He completed nearly 71 percent of his throws in a win at St. Louis on Dec. 16, avoided the big mistakes in a win at Houston the following week and came up with his best game as a pro in the biggest game of the season — 234 yards and three touchdowns in a win over Green Bay that got the Vikings into the playoffs.
Christian Ponder's future as the Minnesota Vikings starting quarterback may have been sewn up without him even throwing a pass.
Ponder was a late scratch for the divisional playoff game against Green Bay on Saturday night, leaving the Vikings offense in the hands of backup Joe Webb, an intriguing athlete that many impatient fans were clamoring for earlier in the season when Ponder was struggling.
In his first extended action of the season, Webb delivered a dreadful performance in a 24-10 loss at Lambeau Field that ended Minnesota's surprising season. He completed just 11 of 30 passes for 180 yards, one touchdown and one interception while Ponder watched from the sideline as a late scratch because of a bruised triceps muscle in his throwing arm.
"It was tough," Ponder said after the game. "Obviously, the whole team has been through a lot and for us to get our first playoff experience and everything it was tough. But we've just got to look forward to next year and hopefully we're going to have more opportunities to do it. I've just got to work my butt off to get back here."
It seems more certain than ever that Ponder will be the guy again when next year rolls around, which wasn't always the case in a rocky first full season as the man. Ponder started out strong during the team's 5-2 start, but struggled mightily during a stretch of four losses in five games that threatened to waste star running back Adrian Peterson's remarkable comeback season. The fans started to turn on him, booing him at the Metrodome and flooding talk radio shows with calls for the supremely athletic Webb to get a shot.
Ponder went six straight weeks with a completion percentage below 55 percent and three times failed to hit the 100-yard mark, turning the Vikings into a one-dimensional offense that relied almost solely on Peterson's individual brilliance.
But with their playoff hopes hanging by a thread, Ponder finally started to respond. He completed nearly 71 percent of his throws in a win at St. Louis on Dec. 16, avoided the big mistakes in a win at Houston the following week and came up with his best game as a pro in the biggest game of the season — 234 yards and three touchdowns in a win over Green Bay that go the Vikings into the playoffs.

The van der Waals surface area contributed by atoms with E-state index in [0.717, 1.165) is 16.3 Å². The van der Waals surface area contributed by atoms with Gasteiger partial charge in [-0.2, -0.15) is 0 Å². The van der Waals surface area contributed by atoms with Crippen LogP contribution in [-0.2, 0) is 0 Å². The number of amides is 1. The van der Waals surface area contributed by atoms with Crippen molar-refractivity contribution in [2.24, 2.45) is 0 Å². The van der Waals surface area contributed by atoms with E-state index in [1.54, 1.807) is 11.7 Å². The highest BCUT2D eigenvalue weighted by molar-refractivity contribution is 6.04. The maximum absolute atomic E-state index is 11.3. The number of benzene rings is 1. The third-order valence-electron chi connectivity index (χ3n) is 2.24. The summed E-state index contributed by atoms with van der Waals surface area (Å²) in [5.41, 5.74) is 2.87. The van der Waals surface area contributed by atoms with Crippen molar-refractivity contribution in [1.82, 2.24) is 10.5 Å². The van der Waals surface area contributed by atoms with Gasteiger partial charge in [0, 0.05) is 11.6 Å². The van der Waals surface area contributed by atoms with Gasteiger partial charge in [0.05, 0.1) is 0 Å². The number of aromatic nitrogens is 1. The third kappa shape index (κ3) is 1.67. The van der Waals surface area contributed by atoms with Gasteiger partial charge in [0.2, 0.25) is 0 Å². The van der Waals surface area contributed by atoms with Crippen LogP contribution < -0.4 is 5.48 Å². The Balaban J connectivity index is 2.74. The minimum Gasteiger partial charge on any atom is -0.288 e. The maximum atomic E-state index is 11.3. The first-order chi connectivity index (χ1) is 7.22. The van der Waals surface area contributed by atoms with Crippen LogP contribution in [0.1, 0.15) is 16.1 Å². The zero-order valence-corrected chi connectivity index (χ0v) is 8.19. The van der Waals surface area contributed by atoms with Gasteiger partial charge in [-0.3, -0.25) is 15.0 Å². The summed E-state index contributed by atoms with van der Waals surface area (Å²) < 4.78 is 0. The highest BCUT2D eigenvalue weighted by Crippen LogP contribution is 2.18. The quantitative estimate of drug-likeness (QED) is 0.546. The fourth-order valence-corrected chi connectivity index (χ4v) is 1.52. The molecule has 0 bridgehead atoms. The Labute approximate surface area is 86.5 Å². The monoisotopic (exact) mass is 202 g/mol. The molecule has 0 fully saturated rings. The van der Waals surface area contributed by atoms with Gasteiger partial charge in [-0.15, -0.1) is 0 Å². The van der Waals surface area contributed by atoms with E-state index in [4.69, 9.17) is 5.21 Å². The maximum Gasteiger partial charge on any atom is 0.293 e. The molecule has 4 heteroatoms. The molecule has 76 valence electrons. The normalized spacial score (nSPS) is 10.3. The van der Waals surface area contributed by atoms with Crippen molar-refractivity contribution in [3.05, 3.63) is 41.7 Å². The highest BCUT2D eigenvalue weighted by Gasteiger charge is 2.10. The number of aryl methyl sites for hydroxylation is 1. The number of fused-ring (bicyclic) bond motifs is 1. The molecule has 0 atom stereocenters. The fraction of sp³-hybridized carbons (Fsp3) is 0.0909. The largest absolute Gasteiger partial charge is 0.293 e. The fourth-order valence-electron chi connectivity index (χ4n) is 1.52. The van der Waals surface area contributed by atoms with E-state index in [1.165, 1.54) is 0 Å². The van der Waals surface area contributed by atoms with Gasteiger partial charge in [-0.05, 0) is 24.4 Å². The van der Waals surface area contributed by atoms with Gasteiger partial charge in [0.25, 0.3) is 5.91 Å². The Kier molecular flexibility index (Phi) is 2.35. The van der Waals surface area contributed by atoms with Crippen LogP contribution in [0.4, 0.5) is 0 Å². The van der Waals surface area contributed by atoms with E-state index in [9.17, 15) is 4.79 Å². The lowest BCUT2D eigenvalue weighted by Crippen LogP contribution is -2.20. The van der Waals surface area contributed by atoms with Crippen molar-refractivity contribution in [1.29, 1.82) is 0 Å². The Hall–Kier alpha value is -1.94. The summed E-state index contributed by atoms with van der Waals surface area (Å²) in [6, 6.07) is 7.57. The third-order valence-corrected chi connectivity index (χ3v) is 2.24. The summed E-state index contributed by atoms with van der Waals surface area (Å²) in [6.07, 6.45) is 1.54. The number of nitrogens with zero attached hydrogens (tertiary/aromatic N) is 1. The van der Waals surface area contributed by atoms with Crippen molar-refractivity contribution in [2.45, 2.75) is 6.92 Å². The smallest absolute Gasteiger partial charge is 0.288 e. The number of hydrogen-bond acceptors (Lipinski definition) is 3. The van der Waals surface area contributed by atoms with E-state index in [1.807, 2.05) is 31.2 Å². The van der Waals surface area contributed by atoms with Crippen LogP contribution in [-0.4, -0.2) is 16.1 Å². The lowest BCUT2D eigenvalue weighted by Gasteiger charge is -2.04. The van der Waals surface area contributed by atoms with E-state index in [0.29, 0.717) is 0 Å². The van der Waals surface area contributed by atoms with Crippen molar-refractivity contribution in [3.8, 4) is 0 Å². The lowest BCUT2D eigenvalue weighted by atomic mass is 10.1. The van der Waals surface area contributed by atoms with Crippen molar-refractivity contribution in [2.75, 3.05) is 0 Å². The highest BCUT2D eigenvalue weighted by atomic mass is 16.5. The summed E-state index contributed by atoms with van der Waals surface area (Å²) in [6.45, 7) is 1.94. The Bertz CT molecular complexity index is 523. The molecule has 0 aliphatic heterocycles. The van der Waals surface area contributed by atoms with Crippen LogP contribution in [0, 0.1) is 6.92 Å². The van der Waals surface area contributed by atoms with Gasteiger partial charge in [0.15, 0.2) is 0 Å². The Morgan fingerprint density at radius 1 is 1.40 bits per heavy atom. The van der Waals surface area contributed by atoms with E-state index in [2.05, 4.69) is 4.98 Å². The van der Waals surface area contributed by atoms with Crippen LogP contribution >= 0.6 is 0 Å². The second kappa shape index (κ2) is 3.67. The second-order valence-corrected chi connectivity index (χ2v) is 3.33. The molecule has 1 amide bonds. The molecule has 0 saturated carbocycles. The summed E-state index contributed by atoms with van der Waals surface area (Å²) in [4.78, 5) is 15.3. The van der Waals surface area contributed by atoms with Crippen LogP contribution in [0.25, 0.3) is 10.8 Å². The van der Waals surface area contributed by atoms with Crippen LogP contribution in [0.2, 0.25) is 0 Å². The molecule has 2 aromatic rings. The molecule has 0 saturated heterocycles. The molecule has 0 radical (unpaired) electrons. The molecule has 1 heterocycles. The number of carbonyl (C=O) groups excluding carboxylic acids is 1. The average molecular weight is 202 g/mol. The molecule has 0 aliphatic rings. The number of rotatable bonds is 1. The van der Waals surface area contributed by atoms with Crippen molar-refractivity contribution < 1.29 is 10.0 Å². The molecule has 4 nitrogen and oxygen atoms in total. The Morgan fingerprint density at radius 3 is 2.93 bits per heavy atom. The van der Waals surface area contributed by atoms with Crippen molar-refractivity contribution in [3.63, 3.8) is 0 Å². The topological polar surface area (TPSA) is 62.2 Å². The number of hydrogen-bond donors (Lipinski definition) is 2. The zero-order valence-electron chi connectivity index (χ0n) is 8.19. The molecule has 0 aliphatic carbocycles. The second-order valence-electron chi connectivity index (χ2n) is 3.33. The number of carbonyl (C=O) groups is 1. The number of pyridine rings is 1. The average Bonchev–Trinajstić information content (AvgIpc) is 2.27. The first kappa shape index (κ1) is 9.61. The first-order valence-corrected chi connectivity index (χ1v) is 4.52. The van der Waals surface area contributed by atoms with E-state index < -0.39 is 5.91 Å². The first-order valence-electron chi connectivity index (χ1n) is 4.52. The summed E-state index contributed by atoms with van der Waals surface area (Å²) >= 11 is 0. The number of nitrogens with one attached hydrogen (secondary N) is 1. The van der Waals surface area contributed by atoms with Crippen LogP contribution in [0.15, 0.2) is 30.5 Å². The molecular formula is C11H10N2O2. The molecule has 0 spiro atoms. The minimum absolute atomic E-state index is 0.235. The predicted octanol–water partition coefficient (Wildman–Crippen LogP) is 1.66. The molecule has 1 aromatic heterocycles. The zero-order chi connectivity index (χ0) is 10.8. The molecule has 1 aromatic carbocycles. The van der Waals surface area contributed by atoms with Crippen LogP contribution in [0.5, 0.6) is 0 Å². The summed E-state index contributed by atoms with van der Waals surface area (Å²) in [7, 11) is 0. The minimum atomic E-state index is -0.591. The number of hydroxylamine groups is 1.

Ponder badly wanted to try to build on that momentum and the confidence he gained by winning a shootout with Aaron Rodgers at the Metrodome, but his arm just wouldn't cooperate. He tried to get it loose all week and even tested it out on Saturday morning before determining that he could not make the throws he needed to make.
Neither could Webb.
In a curious offensive strategy, the Vikings only ran the read option a few times during the game and mostly on the first drive, instead asking Webb to essentially be Ponder by dropping back and running a more conventional passing offense. Webb's passes often missed Vikings receivers by several yards, which allowed the Packers to load up at the line of scrimmage to contain Peterson.
"There are a lot of plays I would like to have back," Webb said. "I haven't touched the field since August, that's no excuse. I feel our team really came here expecting a victory and Green Bay is a great team and a tough team at home. It was a great learning experience."
If anything, the performance showed how much better the Vikings offense is when Ponder is taking the snaps, and may have given him an even stronger standing in the locker room, and with the fans.
It also illustrated the glaring need for a capable backup. Ponder battled injuries in college at Florida State and in his first two seasons in the NFL. The Vikings have also been developing McLeod Bethel-Thompson. But they could be in the market this offseason for a quality veteran as well who can step in and run the offense that Ponder runs all season, rather than having a second-stringer like Webb, who has a vastly different skill set and needs major adjustments to the system to have a chance to be effective.
"We mixed some of those read-options along the way," head coach Leslie Frazier said. "But at some point, you would like to complete some passes. Early on we did have them off-balance and had some opportunities in the passing game, but we just couldn't connect."